Tag Archives: Women
[unable to retrieve full-text content]Rule #1 for employers: Be transparent.
Oracle allegedly underpaid thousands of women and minority employees by $ 401 million over four years, according to a document filed Tuesday by the US Department of Labor, as part of an ongoing discrimination lawsuit against the software giant.
In the document, the Labor Department also claims that Oracle strongly prefers hiring Asians with student visas for certain roles because they are “dependent upon Oracle for sponsorship in order to remain in the United States,” so the company can systematically underpay them. Between 2013 and 2016, the department says, 90 percent of the 500 engineers hired through its college-recruiting program for product development jobs at its headquarters in California were Asian. Over the same four years, only six were black.
Once they are employed, Oracle also systematically underpays women, blacks, and Asians relative to their peers, the complaint claims, alleging that these disparities are driven by Oracle’s reliance on prior salaries in setting starting salaries and the company’s practice of steering black, Asian, and female employees into lower paid jobs. The department says some women were underpaid by as much as 20 percent compared with their male peers, or $ 37,000 in 2016.
“Oracle’s suppression of pay for its non-White, non-male employees is so extreme that it persists and gets worse over long careers; female, Black, and Asian employees with years of experience are paid as much as 25 percent less than their peers,” according to an updated complaint filed Tuesday. “Oracle’s compensation practices cause an increasing pay gap as those employees devote more of their lives to Oracle.” The Labor Department began investigating because Oracle has government contracts worth more than $ 100 million a year.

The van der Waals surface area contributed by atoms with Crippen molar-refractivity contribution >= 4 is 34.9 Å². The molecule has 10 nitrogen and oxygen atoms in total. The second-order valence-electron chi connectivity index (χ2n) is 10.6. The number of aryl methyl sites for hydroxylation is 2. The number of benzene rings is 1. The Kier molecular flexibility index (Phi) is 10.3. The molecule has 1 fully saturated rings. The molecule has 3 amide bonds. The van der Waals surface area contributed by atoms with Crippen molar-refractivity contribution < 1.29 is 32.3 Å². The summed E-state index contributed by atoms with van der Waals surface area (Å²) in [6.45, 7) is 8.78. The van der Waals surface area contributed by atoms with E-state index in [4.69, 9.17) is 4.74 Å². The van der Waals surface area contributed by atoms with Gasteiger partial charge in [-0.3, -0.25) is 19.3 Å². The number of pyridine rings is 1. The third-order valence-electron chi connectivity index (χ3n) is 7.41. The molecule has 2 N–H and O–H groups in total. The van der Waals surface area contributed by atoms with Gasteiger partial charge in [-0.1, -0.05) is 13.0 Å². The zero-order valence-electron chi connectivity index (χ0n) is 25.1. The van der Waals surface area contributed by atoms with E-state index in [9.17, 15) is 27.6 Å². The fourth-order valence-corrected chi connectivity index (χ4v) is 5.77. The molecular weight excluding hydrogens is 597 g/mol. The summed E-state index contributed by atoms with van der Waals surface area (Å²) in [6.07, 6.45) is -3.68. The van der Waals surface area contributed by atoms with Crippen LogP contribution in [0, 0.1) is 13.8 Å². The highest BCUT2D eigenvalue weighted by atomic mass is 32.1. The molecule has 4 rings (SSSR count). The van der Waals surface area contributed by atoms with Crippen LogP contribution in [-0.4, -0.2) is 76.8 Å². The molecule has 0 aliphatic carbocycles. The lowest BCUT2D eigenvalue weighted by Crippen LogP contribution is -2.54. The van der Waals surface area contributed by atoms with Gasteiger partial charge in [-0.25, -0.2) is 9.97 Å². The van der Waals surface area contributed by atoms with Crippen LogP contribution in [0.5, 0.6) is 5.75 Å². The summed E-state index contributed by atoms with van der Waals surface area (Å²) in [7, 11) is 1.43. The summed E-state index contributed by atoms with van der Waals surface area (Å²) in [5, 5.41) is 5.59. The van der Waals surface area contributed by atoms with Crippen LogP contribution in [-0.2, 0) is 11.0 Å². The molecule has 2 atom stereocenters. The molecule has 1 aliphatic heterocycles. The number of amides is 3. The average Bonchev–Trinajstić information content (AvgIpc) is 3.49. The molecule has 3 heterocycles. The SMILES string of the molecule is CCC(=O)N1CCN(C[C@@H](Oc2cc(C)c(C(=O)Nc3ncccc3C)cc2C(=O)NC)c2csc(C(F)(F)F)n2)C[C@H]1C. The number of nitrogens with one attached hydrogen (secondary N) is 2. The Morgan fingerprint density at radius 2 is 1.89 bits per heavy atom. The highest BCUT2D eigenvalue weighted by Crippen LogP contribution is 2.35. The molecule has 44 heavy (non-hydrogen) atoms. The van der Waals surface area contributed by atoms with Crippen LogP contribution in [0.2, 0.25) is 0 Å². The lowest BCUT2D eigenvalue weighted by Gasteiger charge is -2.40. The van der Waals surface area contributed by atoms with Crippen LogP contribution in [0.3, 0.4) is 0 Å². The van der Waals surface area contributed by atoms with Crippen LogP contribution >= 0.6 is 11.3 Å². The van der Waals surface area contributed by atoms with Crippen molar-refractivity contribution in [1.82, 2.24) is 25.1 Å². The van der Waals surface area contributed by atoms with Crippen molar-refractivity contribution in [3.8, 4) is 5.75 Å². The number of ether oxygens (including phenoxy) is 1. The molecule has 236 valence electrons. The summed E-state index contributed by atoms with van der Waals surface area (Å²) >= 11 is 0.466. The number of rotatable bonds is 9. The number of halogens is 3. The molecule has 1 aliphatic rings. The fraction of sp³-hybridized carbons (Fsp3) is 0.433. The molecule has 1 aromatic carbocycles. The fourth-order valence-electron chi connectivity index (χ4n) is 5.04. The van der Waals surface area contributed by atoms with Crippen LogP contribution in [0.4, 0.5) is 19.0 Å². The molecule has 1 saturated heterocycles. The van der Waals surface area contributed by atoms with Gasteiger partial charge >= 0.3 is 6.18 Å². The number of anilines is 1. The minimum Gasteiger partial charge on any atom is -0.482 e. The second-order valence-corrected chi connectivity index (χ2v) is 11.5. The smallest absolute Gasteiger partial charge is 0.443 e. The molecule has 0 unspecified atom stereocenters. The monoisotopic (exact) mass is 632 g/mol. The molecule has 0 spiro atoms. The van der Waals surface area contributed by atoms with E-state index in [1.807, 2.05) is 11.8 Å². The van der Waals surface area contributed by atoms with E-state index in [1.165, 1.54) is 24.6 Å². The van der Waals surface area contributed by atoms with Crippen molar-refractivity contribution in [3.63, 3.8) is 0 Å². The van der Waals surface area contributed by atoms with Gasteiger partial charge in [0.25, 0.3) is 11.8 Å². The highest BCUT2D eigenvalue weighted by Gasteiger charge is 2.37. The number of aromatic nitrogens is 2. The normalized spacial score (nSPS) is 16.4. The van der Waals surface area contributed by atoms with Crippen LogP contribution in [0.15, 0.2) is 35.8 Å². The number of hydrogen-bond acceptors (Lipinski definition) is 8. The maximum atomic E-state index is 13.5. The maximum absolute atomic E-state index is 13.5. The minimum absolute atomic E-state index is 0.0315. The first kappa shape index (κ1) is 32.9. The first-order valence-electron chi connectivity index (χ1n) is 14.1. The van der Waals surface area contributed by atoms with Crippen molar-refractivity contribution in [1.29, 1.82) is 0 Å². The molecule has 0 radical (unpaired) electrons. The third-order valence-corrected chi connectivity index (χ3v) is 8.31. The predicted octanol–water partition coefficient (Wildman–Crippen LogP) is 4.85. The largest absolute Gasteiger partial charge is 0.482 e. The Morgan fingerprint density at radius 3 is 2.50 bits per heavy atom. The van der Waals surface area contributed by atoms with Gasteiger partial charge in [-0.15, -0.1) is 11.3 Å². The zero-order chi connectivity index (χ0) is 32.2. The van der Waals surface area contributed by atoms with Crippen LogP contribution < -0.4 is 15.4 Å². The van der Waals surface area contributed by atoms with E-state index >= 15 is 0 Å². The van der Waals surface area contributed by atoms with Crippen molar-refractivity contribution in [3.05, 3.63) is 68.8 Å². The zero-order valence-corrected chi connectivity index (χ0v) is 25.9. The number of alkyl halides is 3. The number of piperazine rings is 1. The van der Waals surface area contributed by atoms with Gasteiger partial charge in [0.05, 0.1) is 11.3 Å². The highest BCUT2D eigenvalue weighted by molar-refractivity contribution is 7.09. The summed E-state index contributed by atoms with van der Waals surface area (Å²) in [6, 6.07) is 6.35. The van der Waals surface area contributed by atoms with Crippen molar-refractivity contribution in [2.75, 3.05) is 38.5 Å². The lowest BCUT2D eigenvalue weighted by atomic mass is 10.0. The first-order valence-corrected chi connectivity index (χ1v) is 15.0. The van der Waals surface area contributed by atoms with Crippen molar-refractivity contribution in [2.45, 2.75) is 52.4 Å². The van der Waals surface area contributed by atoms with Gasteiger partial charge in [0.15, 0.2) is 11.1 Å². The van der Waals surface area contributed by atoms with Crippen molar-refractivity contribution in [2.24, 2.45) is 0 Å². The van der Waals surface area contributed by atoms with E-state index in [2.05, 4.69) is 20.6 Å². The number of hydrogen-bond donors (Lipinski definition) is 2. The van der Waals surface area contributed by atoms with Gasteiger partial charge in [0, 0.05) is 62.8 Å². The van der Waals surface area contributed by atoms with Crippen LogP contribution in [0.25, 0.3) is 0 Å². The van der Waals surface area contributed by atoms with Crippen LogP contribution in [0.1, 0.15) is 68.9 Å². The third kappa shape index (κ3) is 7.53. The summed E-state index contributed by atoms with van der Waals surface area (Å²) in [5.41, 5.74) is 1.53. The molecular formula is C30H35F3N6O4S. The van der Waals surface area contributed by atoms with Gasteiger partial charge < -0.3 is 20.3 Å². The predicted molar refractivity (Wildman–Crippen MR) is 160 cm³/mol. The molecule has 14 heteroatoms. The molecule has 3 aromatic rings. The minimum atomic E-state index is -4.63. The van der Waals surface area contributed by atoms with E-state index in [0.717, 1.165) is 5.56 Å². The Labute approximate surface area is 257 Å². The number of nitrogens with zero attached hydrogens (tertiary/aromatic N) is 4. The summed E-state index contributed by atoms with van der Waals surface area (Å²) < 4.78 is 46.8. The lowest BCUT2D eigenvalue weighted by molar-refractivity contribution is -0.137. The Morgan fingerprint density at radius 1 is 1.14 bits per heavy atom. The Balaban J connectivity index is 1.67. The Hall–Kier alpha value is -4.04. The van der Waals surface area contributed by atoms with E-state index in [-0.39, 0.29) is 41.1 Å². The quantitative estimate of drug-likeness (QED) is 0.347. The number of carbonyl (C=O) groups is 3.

Oracle did not respond to a request for comment.
The document says Oracle underpaid more than 1,200 female employees by $ 165 million, more than 2,700 Asian employee by $ 234 million, and a smaller number of black employees by $ 1.3 million. The government’s case looks primarily at employees in product development, IT, and support roles at Oracle’s Redwood City, California, headquarters. In 2014, the department says, Oracle employed 7,500 of its 45,000 US employees at the Redwood City office. The agency claims that the total cost of Oracle’s discriminatory practices are likely “much higher” than $ 400 million because the company’s discrimination has continued since 2016.
The government’s allegations against Oracle echo those in a private lawsuit by former Oracle employees who say the company discriminated against them on the basis of sex. On Friday, lawyers for that group alleged in a new court filing that Oracle paid women $ 13,000 less than men in comparable jobs with comparable experience, based on expert analysis of Oracle’s pay data.
Pay equity is an increasingly high-profile issue in Silicon Valley, part of a broader examination of race and gender discrimination in hiring, promotion, and funding, as well as sexual harassment. When 20,000 Google employees walked out to protest the company’s practices in November, pay equity was ranked second in their list of demands.
The government lawsuit, which began in January 2017, was filed by the department’s Office of Federal Contract Compliance Programs and will be decided by an administrative law judge. The OFCCP is demanding that Oracle pay injured employees and applicants for lost wages and to correct discriminatory practices, including additional hiring.
But a bigger threat to Oracle may be the OFCCP’s demand to cancel all of Oracle’s government contracts and to bar the company from future contracts until it complies. The same office sued Google, which is also a federal contractor, for discrimination against women, alleging systemic bias against female employees. That case has been delayed while the two sides argue over how much pay data the government can get from Google.